Feedback from a Flex dev investigating HTML5

Hiram-bingham

(http://www.incatrail-peru.com/inka-trail/french/machu-picchu-history.php)

João Saleiro, well known Flex Developer, author of Airgile and technical leader of Webfuel, has published a blog article: After 6 years doing Flex, am I moving to HTML5?. In this post, he is sharing his experience in trying to use the HTML5 stack for building a RIA. I think this is really a must read article.

I will only give some highlights here for quick-reading, without any comment from myself. But I really invite everyone to take the the time to read the original writing.

I completley agree with one of the first statement of João, though not coming from the same background:

 

We are desktop-developers-working-on-the-web

An important side note, is that I see Webfuel as a team of desktop developers working on the web. In another words, we use desktop development paradigms, best-practices and design patterns borrowed from the JAVA world and we’ve applied them to build applications that happen to run inside the browser. Our work consists normally in building at least two loosely coupled applications, connected by an RPC API: a client application (running inside the web-browser) and a server application that only exposes services and is not aware of the client application.

How well put is the last sentence, that is indeed how things are!

 

Then he moves to the point Is « HTML5 » ready?

From the point of view of a web-developer – of course it is!!! For a typical web-developer, HTML5 means more tools, more power and much better cross-browser compatibility than what they had before (…)

From the point of view of desktop-developer-working-on-the-web – hell no! (…)

It’s quite understandable that a Flex developer feels frustrated. You feel you’re going backwards 4 or 5 years.

 

About cultural differences

I’ve sent a couple of emails to mailing lists of HTML5 and JS development asking people what they were using for MVC, IoC, Unit Testing, Code Coverage, Compiling, Continuous Integration, etc, etc. The answers were like « WTF dude, IoC? What are you talking about? ». I now know that I was doing the wrong questions, as you’ll see below.

(…)

The best single advice I got was: « accept web dev for what it is and don’t try to change it. Don’t do RIAs. Do simple web development. Then improve. ». Good advice!.

 

After covering JS frameworks, IDE, he comes to Javascript

This was probably my biggest pain point. I’ll start with the conclusions: accept Javascript for what it is and don’t try to mimic your common OOP techniques and classes. There.are.no.real.classes.in.javascript. 

(…)

– Uglyness. I’m used to a HUGE-ULTRA-CLEAN separation between classes, libraries, modules, components and applications. In the webdev world, get ready to see PHP spitting HTML with JS that spits more HTML… Or function a() that creates another function in object b, that knows about object c and changes how c behaves. Things like that. In many known js libraries.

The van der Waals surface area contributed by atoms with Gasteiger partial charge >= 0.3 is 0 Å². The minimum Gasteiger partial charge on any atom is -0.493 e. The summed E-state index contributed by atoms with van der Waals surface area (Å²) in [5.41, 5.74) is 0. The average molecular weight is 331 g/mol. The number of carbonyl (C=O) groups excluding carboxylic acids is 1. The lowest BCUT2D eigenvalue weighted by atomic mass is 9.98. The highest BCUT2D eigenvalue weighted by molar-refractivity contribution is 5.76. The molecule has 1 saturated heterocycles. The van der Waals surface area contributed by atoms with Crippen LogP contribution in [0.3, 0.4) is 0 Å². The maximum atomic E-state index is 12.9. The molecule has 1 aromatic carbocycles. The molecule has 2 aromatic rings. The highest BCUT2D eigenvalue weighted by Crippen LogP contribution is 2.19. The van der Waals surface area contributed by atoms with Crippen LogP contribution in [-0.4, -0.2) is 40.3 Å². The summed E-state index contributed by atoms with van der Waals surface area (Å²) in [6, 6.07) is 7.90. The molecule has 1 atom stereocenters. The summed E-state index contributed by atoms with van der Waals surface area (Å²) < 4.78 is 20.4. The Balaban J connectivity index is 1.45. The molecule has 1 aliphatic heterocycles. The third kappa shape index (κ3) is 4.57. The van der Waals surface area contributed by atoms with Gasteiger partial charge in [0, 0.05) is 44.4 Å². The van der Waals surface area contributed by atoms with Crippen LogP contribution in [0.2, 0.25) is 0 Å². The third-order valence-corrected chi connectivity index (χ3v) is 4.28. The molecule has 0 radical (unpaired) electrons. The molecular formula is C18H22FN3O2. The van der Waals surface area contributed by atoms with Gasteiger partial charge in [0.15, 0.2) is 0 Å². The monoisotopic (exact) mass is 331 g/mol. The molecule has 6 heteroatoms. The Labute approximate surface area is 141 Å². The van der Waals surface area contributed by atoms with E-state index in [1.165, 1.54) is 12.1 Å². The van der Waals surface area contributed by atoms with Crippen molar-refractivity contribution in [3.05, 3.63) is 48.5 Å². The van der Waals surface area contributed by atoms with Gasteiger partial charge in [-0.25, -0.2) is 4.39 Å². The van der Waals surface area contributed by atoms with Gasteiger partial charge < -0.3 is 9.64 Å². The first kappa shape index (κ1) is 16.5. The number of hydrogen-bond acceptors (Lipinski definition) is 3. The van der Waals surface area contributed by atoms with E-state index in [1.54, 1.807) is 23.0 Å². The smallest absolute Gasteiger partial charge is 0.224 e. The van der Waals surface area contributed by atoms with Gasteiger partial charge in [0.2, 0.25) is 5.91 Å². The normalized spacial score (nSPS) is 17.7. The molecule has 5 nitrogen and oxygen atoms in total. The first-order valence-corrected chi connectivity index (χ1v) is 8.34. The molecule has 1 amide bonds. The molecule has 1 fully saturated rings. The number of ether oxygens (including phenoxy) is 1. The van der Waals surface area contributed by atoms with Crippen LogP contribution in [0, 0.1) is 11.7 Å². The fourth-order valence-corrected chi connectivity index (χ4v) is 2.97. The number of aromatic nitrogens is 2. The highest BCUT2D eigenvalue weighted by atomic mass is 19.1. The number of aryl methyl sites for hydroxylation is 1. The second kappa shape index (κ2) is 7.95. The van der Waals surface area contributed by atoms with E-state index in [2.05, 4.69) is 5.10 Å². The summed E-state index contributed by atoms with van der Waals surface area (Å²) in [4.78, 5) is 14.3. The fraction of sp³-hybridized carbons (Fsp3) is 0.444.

– It’s not built for team work. (…)

– Code practices. (…) Enter Javascript. And cry. By some weird reason, people like to write as much code as possible in a single line, making it not only very hard to read, but also very hard to maintain. I’ve got used to seeing the #(‘huge’).line({of: code, that: function() { looks() }).like(‘a’).train(); . And this practice is everywhere, pretty most all examples, libraries and worse: in books! One of the books I read had one line that took me around 5 minutes to understand! (…)

The good part: no compiling times. Which is actually a very good part… (…)

One thing is for sure: it’s being pushed forward and you can’t deny that.

 

Then, he goes through Layouting and the DOM, Optimizations/Preloading content, HTML(5), JS and Mobile, UI Components, before entering into Crossbrowser issues.

Crossbrowser issues exist, they are a PITA and they will consume at least 30% of your time in a project. (…)

Get ready to having to test something in several browsers and to change plans in the middle of the project because your approach doesn’t work as expected in one or two major browsers. (…)

We had one crossbrowser issue this week that almost killed our current project. (…)

 

Finally, he states about productivity:

You’ll end up implementing workarounds and hacks (on top of other hacks) constantly. Coming from the Flex world, you’ll feel ashamed of your hack – don’t be. It’s normal. Most of the times, you won’t have another choice but to accept the hack and move on. 

Coming from a rapid development environment as Flex, productivity in JS and HTML can be quite frustrating until you get used to the bumps on the road. After you’re experienced, it will get better, but I don’t expect it to come any close to Flex development in a near future.

 

Time for conclusions:

The first conclusion is that we’ll keep using Flex in long-term enterprise RIAs projects. Neither the open-standards nor we are ready to build the same type of experiences that our clients expect us to do. 

(…)

But I don’t think we’ll be able to do the same type of RIAs we were doing with Flex at least in the next two years. Also, maintainability and it’s cost scares the shit out of me. 

 

And quoting him again , some final wisdom🙂

Bottom line: ignore the shit storm and the bad PR. Ignore fanboys. Choose your tools based on logic.

But alas:

the perception is what matters on business. You can have the best product of the world, but if people believe it’s bad they won’t buy it (and they’ll even be happy on telling everyone how much your product – that they never used – sucks). But if they think it’s good – even if it actually sucks – they’ll probably buy it (and complain later). Perception. That’s what sells. Perception.

 

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